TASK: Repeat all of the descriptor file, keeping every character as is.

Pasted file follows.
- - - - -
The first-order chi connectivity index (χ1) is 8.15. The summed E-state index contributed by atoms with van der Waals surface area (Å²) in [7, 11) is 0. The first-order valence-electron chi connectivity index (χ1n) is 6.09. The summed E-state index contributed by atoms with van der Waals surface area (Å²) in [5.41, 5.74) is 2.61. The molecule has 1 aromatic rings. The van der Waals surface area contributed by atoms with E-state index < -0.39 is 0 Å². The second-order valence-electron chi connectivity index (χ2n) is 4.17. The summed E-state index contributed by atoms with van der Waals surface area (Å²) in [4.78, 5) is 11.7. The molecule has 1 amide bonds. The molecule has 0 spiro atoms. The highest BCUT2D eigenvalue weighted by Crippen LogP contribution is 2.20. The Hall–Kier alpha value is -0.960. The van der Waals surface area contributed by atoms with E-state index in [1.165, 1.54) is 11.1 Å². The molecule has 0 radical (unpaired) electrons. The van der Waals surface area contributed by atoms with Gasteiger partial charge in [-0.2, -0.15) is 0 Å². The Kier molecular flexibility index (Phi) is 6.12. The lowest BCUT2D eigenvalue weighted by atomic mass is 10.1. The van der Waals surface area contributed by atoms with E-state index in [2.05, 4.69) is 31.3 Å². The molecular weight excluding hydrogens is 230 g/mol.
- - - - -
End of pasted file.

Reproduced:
The first-order chi connectivity index (χ1) is 8.15. The summed E-state index contributed by atoms with van der Waals surface area (Å²) in [7, 11) is 0. The first-order valence-electron chi connectivity index (χ1n) is 6.09. The summed E-state index contributed by atoms with van der Waals surface area (Å²) in [5.41, 5.74) is 2.61. The molecule has 1 aromatic rings. The van der Waals surface area contributed by atoms with E-state index < -0.39 is 0 Å². The second-order valence-electron chi connectivity index (χ2n) is 4.17. The summed E-state index contributed by atoms with van der Waals surface area (Å²) in [4.78, 5) is 11.7. The molecule has 1 amide bonds. The molecule has 0 spiro atoms. The highest BCUT2D eigenvalue weighted by Crippen LogP contribution is 2.20. The Hall–Kier alpha value is -0.960. The van der Waals surface area contributed by atoms with E-state index in [1.165, 1.54) is 11.1 Å². The molecule has 0 radical (unpaired) electrons. The van der Waals surface area contributed by atoms with Gasteiger partial charge in [-0.2, -0.15) is 0 Å². The Kier molecular flexibility index (Phi) is 6.12. The lowest BCUT2D eigenvalue weighted by atomic mass is 10.1. The van der Waals surface area contributed by atoms with E-state index in [2.05, 4.69) is 31.3 Å². The molecular weight excluding hydrogens is 230 g/mol.